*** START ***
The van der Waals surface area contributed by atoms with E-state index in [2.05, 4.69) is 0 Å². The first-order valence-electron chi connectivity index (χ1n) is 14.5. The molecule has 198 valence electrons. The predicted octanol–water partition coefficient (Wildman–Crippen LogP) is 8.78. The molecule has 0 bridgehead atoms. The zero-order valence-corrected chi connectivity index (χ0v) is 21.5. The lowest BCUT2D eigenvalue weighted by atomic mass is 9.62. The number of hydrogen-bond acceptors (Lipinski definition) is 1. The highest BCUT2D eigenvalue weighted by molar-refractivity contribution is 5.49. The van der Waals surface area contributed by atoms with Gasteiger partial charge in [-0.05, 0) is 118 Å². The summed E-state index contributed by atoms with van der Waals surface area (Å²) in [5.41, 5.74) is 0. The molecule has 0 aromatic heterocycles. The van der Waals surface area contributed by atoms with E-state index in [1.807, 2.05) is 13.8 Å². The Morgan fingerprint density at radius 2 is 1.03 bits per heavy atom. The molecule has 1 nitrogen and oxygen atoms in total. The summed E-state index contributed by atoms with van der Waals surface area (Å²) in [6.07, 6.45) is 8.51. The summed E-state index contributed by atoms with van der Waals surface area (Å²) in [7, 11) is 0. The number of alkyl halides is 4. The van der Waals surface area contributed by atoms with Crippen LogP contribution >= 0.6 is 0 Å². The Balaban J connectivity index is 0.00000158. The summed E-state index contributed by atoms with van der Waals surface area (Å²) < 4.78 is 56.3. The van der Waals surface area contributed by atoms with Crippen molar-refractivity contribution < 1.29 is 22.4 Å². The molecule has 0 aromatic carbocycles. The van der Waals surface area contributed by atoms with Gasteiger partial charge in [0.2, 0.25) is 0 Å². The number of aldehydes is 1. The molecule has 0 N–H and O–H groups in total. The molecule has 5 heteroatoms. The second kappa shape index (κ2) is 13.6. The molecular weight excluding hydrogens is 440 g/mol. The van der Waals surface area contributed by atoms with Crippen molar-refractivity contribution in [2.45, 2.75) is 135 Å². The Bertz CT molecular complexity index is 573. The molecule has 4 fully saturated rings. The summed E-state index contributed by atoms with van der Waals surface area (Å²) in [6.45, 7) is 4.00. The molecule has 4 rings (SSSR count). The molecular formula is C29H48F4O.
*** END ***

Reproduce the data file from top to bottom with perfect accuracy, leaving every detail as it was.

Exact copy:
The van der Waals surface area contributed by atoms with E-state index in [2.05, 4.69) is 0 Å². The first-order valence-electron chi connectivity index (χ1n) is 14.5. The molecule has 198 valence electrons. The predicted octanol–water partition coefficient (Wildman–Crippen LogP) is 8.78. The molecule has 0 bridgehead atoms. The zero-order valence-corrected chi connectivity index (χ0v) is 21.5. The lowest BCUT2D eigenvalue weighted by atomic mass is 9.62. The number of hydrogen-bond acceptors (Lipinski definition) is 1. The highest BCUT2D eigenvalue weighted by molar-refractivity contribution is 5.49. The van der Waals surface area contributed by atoms with Gasteiger partial charge in [-0.05, 0) is 118 Å². The summed E-state index contributed by atoms with van der Waals surface area (Å²) in [5.41, 5.74) is 0. The molecule has 0 aromatic heterocycles. The van der Waals surface area contributed by atoms with E-state index in [1.807, 2.05) is 13.8 Å². The Morgan fingerprint density at radius 2 is 1.03 bits per heavy atom. The molecule has 1 nitrogen and oxygen atoms in total. The summed E-state index contributed by atoms with van der Waals surface area (Å²) in [6.07, 6.45) is 8.51. The summed E-state index contributed by atoms with van der Waals surface area (Å²) in [7, 11) is 0. The number of alkyl halides is 4. The van der Waals surface area contributed by atoms with Crippen LogP contribution >= 0.6 is 0 Å². The Balaban J connectivity index is 0.00000158. The summed E-state index contributed by atoms with van der Waals surface area (Å²) < 4.78 is 56.3. The van der Waals surface area contributed by atoms with Crippen molar-refractivity contribution < 1.29 is 22.4 Å². The molecule has 0 aromatic carbocycles. The van der Waals surface area contributed by atoms with Gasteiger partial charge in [0.2, 0.25) is 0 Å². The number of aldehydes is 1. The molecule has 0 N–H and O–H groups in total. The molecule has 5 heteroatoms. The second kappa shape index (κ2) is 13.6. The molecular weight excluding hydrogens is 440 g/mol. The van der Waals surface area contributed by atoms with Crippen molar-refractivity contribution in [2.45, 2.75) is 135 Å². The Bertz CT molecular complexity index is 573. The molecule has 4 fully saturated rings. The summed E-state index contributed by atoms with van der Waals surface area (Å²) in [6.45, 7) is 4.00. The molecule has 4 rings (SSSR count). The molecular formula is C29H48F4O.